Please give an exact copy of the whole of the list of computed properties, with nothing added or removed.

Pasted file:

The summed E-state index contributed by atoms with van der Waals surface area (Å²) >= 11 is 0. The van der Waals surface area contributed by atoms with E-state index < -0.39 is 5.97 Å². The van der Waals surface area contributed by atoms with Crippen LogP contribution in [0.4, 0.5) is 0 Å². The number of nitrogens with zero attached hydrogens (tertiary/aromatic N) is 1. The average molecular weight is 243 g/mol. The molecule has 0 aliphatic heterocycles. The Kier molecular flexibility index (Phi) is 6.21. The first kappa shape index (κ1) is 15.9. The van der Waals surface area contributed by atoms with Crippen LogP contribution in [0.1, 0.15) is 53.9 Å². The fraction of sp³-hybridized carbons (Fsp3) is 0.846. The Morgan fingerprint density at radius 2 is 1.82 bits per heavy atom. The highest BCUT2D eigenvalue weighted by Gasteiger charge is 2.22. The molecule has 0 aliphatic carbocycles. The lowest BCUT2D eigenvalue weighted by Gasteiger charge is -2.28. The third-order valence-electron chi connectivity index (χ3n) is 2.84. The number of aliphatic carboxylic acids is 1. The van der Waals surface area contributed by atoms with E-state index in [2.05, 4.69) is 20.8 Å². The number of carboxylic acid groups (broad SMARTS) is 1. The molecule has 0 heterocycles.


The summed E-state index contributed by atoms with van der Waals surface area (Å²) >= 11 is 0. The van der Waals surface area contributed by atoms with E-state index < -0.39 is 5.97 Å². The van der Waals surface area contributed by atoms with Crippen LogP contribution in [0.4, 0.5) is 0 Å². The number of nitrogens with zero attached hydrogens (tertiary/aromatic N) is 1. The average molecular weight is 243 g/mol. The molecule has 0 aliphatic heterocycles. The Kier molecular flexibility index (Phi) is 6.21. The first kappa shape index (κ1) is 15.9. The van der Waals surface area contributed by atoms with Crippen LogP contribution in [0.1, 0.15) is 53.9 Å². The fraction of sp³-hybridized carbons (Fsp3) is 0.846. The Morgan fingerprint density at radius 2 is 1.82 bits per heavy atom. The highest BCUT2D eigenvalue weighted by Gasteiger charge is 2.22. The molecule has 0 aliphatic carbocycles. The lowest BCUT2D eigenvalue weighted by Gasteiger charge is -2.28. The third-order valence-electron chi connectivity index (χ3n) is 2.84. The number of aliphatic carboxylic acids is 1. The van der Waals surface area contributed by atoms with E-state index in [2.05, 4.69) is 20.8 Å². The number of carboxylic acid groups (broad SMARTS) is 1. The molecule has 0 heterocycles.